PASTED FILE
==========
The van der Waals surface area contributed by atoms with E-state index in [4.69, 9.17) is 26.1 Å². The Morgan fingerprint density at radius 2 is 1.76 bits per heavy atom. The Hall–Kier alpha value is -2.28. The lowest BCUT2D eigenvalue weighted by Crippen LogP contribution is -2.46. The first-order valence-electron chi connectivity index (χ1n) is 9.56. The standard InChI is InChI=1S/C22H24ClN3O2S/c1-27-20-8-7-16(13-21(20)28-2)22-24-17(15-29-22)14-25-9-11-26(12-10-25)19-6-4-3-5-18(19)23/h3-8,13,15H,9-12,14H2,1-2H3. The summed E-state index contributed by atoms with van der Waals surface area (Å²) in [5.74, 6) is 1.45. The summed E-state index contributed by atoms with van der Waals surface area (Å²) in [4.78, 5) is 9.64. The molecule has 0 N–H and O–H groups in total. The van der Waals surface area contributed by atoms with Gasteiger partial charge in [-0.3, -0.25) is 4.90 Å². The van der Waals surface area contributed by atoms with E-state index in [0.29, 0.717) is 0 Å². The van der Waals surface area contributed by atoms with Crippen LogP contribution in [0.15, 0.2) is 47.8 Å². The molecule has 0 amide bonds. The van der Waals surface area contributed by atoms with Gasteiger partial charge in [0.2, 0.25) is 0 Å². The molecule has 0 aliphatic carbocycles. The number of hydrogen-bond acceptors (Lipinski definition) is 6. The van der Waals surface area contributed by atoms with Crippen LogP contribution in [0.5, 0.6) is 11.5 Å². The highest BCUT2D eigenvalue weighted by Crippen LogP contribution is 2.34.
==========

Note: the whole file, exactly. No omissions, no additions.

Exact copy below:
The van der Waals surface area contributed by atoms with E-state index in [4.69, 9.17) is 26.1 Å². The Morgan fingerprint density at radius 2 is 1.76 bits per heavy atom. The Hall–Kier alpha value is -2.28. The lowest BCUT2D eigenvalue weighted by Crippen LogP contribution is -2.46. The first-order valence-electron chi connectivity index (χ1n) is 9.56. The standard InChI is InChI=1S/C22H24ClN3O2S/c1-27-20-8-7-16(13-21(20)28-2)22-24-17(15-29-22)14-25-9-11-26(12-10-25)19-6-4-3-5-18(19)23/h3-8,13,15H,9-12,14H2,1-2H3. The summed E-state index contributed by atoms with van der Waals surface area (Å²) in [5.74, 6) is 1.45. The summed E-state index contributed by atoms with van der Waals surface area (Å²) in [4.78, 5) is 9.64. The molecule has 0 N–H and O–H groups in total. The van der Waals surface area contributed by atoms with Gasteiger partial charge in [-0.3, -0.25) is 4.90 Å². The van der Waals surface area contributed by atoms with E-state index in [0.29, 0.717) is 0 Å². The van der Waals surface area contributed by atoms with Crippen LogP contribution in [0.15, 0.2) is 47.8 Å². The molecule has 0 amide bonds. The van der Waals surface area contributed by atoms with Gasteiger partial charge in [0.2, 0.25) is 0 Å². The molecule has 0 aliphatic carbocycles. The number of hydrogen-bond acceptors (Lipinski definition) is 6. The van der Waals surface area contributed by atoms with Crippen LogP contribution in [0.5, 0.6) is 11.5 Å². The highest BCUT2D eigenvalue weighted by Crippen LogP contribution is 2.34.